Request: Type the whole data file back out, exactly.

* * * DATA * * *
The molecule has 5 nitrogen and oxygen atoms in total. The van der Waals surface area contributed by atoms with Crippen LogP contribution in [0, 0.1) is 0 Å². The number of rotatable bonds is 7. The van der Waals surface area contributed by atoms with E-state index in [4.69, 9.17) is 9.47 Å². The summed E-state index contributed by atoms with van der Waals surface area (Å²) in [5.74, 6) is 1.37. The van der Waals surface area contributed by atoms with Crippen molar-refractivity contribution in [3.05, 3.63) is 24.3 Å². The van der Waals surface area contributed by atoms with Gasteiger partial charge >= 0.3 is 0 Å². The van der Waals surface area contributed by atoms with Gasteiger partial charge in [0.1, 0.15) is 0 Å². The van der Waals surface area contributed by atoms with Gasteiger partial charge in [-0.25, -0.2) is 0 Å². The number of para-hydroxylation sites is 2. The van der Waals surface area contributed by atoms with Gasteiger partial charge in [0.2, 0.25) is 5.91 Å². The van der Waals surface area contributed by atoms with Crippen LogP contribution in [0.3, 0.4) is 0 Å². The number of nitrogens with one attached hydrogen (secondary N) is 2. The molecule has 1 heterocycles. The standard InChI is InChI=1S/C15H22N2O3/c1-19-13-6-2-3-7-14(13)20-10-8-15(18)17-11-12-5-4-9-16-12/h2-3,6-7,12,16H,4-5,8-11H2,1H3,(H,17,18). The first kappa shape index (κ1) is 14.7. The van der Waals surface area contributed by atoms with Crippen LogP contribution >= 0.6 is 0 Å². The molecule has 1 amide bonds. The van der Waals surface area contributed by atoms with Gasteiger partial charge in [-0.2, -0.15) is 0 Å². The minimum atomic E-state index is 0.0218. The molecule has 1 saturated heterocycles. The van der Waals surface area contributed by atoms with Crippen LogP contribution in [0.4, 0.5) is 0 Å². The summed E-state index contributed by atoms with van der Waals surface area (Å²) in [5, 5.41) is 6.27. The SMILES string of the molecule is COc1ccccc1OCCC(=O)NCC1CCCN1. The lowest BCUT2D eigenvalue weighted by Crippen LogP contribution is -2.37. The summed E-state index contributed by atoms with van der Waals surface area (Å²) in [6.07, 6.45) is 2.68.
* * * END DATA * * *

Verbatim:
The molecule has 5 nitrogen and oxygen atoms in total. The van der Waals surface area contributed by atoms with Crippen LogP contribution in [0, 0.1) is 0 Å². The number of rotatable bonds is 7. The van der Waals surface area contributed by atoms with E-state index in [4.69, 9.17) is 9.47 Å². The summed E-state index contributed by atoms with van der Waals surface area (Å²) in [5.74, 6) is 1.37. The van der Waals surface area contributed by atoms with Crippen molar-refractivity contribution in [3.05, 3.63) is 24.3 Å². The van der Waals surface area contributed by atoms with Gasteiger partial charge >= 0.3 is 0 Å². The van der Waals surface area contributed by atoms with Gasteiger partial charge in [0.1, 0.15) is 0 Å². The van der Waals surface area contributed by atoms with Gasteiger partial charge in [-0.25, -0.2) is 0 Å². The number of para-hydroxylation sites is 2. The van der Waals surface area contributed by atoms with Gasteiger partial charge in [0.2, 0.25) is 5.91 Å². The van der Waals surface area contributed by atoms with Crippen LogP contribution in [0.3, 0.4) is 0 Å². The number of nitrogens with one attached hydrogen (secondary N) is 2. The molecule has 1 heterocycles. The standard InChI is InChI=1S/C15H22N2O3/c1-19-13-6-2-3-7-14(13)20-10-8-15(18)17-11-12-5-4-9-16-12/h2-3,6-7,12,16H,4-5,8-11H2,1H3,(H,17,18). The first kappa shape index (κ1) is 14.7. The van der Waals surface area contributed by atoms with Crippen LogP contribution >= 0.6 is 0 Å². The molecule has 1 amide bonds. The van der Waals surface area contributed by atoms with Gasteiger partial charge in [-0.2, -0.15) is 0 Å². The minimum atomic E-state index is 0.0218. The molecule has 1 saturated heterocycles. The van der Waals surface area contributed by atoms with Crippen LogP contribution in [0.4, 0.5) is 0 Å². The summed E-state index contributed by atoms with van der Waals surface area (Å²) in [5, 5.41) is 6.27. The SMILES string of the molecule is COc1ccccc1OCCC(=O)NCC1CCCN1. The lowest BCUT2D eigenvalue weighted by Crippen LogP contribution is -2.37. The summed E-state index contributed by atoms with van der Waals surface area (Å²) in [6.07, 6.45) is 2.68.